Do you not think that loneliness is enough of a price to pay? Would it not be kinder to
Oh, and as for indoors quarters, is the tiny, damp concrete cell a place that any creature should be asked to spend the night time hours – or even nights and days during cold winter weeks?’
I watched Twiggy for a long while. She stood on the concrete path that bordered the featureless short-grassed compound (a cosmetic touch one could say, to make visitors think what a nice areas she had). Then she slowly wandered about, looked briefly through the door of the ‘elephant house’ and then came towards me. I talked to her, said her name and told her I wished I could save her and give her a better life. I held out my hand. She stopped. Then slowly she lifted out her trunk and stretched it towards me. It was not only a meeting of hands, it was a meeting of moments – an echo of that day in London Zoo 30 years ago when Pole Pole reached out across the moat to touch Bill’s and my hands. It was quite unbearable. And now, as I write, I am at home. Twiggy is still there.
Let us not forget, amidst the horrors of elephant and rhino poaching that, in captivity, life for these wonderful animals can also be hell – ‘Hopeless Garden’ I would call it.
And so to the rest of the Zoo. It is tiny. 17 acres. It holds 2,000 animals and 270 species. Even the numbers defy belief. There are one or two attempts at ‘improvement’. Two white tigers live in separate enclosures – with some rocks, shrubs and grass. As do four white lions. I have seen worse, but I can’t really say that about most of the rest. The solitary, magnificent lion roaring his lonely message to the high wall of his cracked concrete enclosure – a message never to be answered.
An uncountable number of wolves, most with terrible mange, one with an open head wound and some with empty water troughs (I managed to get one filled up) – all on concrete. Barbary sheep with overgrown feet (one displaying stereotypic behaviour, as did a honey badger). A young solitary giraffe, birds in cages, painfully thin horses, on concrete, eating their own faeces. And great apes. What was that heap of rags on the concrete floor – my God, it is an orang-utan. Forgive us for we know not – or is it care not – what we do. The female lies in a metal basket on the wall, fiddling with a piece of nylon mesh. The chimp just sits and looks. The snakes are beautiful, coiled in an empty water bowl or in their very small stone, glass-fronted boxes – resplendent with a painted backdrop of wilderness. Nothing lives except the snake.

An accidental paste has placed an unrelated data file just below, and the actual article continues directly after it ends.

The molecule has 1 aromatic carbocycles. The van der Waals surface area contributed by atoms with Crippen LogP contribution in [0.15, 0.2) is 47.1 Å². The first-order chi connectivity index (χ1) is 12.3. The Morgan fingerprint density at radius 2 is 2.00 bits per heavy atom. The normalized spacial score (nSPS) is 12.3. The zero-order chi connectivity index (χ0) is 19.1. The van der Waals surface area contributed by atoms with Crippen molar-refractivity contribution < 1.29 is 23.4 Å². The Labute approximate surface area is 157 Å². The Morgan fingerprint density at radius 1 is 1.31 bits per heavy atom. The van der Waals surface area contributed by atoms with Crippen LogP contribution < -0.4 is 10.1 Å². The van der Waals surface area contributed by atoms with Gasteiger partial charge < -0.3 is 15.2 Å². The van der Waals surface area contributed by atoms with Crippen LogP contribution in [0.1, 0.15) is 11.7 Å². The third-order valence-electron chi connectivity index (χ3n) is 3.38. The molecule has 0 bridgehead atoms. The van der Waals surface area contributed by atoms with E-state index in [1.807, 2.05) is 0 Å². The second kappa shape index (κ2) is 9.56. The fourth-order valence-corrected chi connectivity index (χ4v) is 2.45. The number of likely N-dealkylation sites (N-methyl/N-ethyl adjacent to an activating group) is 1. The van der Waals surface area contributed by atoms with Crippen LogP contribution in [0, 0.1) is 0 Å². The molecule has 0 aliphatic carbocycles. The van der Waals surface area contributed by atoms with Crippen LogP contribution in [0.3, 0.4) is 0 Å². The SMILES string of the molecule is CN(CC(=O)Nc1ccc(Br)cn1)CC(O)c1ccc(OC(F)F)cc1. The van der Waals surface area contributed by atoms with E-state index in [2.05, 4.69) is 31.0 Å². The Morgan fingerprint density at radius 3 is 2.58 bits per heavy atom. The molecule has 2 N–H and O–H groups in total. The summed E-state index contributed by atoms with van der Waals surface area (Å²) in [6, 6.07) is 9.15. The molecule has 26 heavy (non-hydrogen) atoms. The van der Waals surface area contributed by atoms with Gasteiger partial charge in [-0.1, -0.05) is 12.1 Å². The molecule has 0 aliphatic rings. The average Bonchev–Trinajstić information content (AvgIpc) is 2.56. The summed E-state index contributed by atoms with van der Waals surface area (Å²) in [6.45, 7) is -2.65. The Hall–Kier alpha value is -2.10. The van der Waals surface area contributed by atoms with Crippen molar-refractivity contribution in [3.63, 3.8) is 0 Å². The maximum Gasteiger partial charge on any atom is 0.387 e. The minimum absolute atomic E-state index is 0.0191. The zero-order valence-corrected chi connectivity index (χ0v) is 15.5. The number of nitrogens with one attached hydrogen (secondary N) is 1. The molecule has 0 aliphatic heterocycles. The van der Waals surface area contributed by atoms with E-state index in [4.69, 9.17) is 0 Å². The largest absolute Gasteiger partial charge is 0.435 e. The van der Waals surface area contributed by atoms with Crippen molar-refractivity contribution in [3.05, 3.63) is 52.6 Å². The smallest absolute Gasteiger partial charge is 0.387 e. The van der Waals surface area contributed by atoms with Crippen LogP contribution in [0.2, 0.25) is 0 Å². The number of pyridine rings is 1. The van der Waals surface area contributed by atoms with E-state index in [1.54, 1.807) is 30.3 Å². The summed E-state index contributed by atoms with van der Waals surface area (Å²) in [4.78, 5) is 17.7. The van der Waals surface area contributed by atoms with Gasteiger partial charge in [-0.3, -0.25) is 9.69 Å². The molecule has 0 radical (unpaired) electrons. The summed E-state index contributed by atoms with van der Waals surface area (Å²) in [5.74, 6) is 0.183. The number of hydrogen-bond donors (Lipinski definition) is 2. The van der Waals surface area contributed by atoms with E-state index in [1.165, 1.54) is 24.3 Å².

I could go on but I think the picture is clear. I leave you with the image of four flamingos indoors in a small room. They are trying to drink from the floor on which there is no water – why are they there? Possibly because some building work is going on nearby. Why have they no water? That I can’t guess. We complained about this when we left. Oh, and I mustn’t forget the Jungle cat sitting in a 1 meter cage built into a wall. No, I mustn’t forget any of this or any of these extraordinary, fascinating, innocent, tragic prisoners that we reduce to objects so we can display them, own them, control them.
Chris, Rob and I never will. I promise. Nor will any of us at Born Free. We will continue to do everything we can to help them and so many other innocent souls held behind the bars.
Virginia McKenna OBE
Founder & Trustee